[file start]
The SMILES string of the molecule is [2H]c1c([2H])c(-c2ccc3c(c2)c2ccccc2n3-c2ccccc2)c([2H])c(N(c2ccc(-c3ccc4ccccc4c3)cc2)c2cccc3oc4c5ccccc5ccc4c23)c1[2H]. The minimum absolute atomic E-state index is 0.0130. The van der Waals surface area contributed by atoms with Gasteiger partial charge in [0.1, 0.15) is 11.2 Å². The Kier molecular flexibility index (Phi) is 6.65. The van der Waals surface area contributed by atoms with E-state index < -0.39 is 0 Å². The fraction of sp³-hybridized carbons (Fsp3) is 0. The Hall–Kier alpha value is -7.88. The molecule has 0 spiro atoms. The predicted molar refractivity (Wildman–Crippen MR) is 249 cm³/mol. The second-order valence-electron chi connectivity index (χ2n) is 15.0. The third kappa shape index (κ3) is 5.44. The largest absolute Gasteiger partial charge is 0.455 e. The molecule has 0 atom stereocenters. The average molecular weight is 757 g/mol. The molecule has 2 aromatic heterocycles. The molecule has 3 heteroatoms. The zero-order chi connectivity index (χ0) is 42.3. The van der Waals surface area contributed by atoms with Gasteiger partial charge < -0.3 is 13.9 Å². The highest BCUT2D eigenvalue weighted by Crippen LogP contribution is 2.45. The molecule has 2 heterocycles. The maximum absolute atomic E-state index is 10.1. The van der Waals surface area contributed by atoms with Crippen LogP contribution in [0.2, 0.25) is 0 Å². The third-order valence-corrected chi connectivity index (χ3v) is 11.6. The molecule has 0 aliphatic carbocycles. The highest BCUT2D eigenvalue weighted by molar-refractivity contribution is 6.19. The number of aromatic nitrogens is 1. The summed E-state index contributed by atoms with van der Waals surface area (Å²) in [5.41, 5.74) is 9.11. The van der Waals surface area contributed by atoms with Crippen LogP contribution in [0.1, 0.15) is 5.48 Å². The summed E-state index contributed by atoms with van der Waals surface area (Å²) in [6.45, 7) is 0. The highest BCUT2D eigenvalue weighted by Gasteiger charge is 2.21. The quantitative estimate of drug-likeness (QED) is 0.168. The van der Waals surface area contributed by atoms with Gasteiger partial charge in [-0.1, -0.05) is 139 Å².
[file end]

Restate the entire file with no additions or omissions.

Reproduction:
The SMILES string of the molecule is [2H]c1c([2H])c(-c2ccc3c(c2)c2ccccc2n3-c2ccccc2)c([2H])c(N(c2ccc(-c3ccc4ccccc4c3)cc2)c2cccc3oc4c5ccccc5ccc4c23)c1[2H]. The minimum absolute atomic E-state index is 0.0130. The van der Waals surface area contributed by atoms with Gasteiger partial charge in [0.1, 0.15) is 11.2 Å². The Kier molecular flexibility index (Phi) is 6.65. The van der Waals surface area contributed by atoms with E-state index < -0.39 is 0 Å². The fraction of sp³-hybridized carbons (Fsp3) is 0. The Hall–Kier alpha value is -7.88. The molecule has 0 spiro atoms. The predicted molar refractivity (Wildman–Crippen MR) is 249 cm³/mol. The second-order valence-electron chi connectivity index (χ2n) is 15.0. The third kappa shape index (κ3) is 5.44. The largest absolute Gasteiger partial charge is 0.455 e. The molecule has 0 atom stereocenters. The average molecular weight is 757 g/mol. The molecule has 2 aromatic heterocycles. The molecule has 3 heteroatoms. The zero-order chi connectivity index (χ0) is 42.3. The van der Waals surface area contributed by atoms with Gasteiger partial charge < -0.3 is 13.9 Å². The highest BCUT2D eigenvalue weighted by Crippen LogP contribution is 2.45. The molecule has 2 heterocycles. The maximum absolute atomic E-state index is 10.1. The van der Waals surface area contributed by atoms with Crippen LogP contribution in [0.2, 0.25) is 0 Å². The third-order valence-corrected chi connectivity index (χ3v) is 11.6. The molecule has 0 aliphatic carbocycles. The highest BCUT2D eigenvalue weighted by molar-refractivity contribution is 6.19. The number of aromatic nitrogens is 1. The summed E-state index contributed by atoms with van der Waals surface area (Å²) in [5.41, 5.74) is 9.11. The van der Waals surface area contributed by atoms with Crippen LogP contribution in [0.1, 0.15) is 5.48 Å². The summed E-state index contributed by atoms with van der Waals surface area (Å²) in [6.45, 7) is 0. The highest BCUT2D eigenvalue weighted by Gasteiger charge is 2.21. The quantitative estimate of drug-likeness (QED) is 0.168. The van der Waals surface area contributed by atoms with Gasteiger partial charge in [-0.1, -0.05) is 139 Å².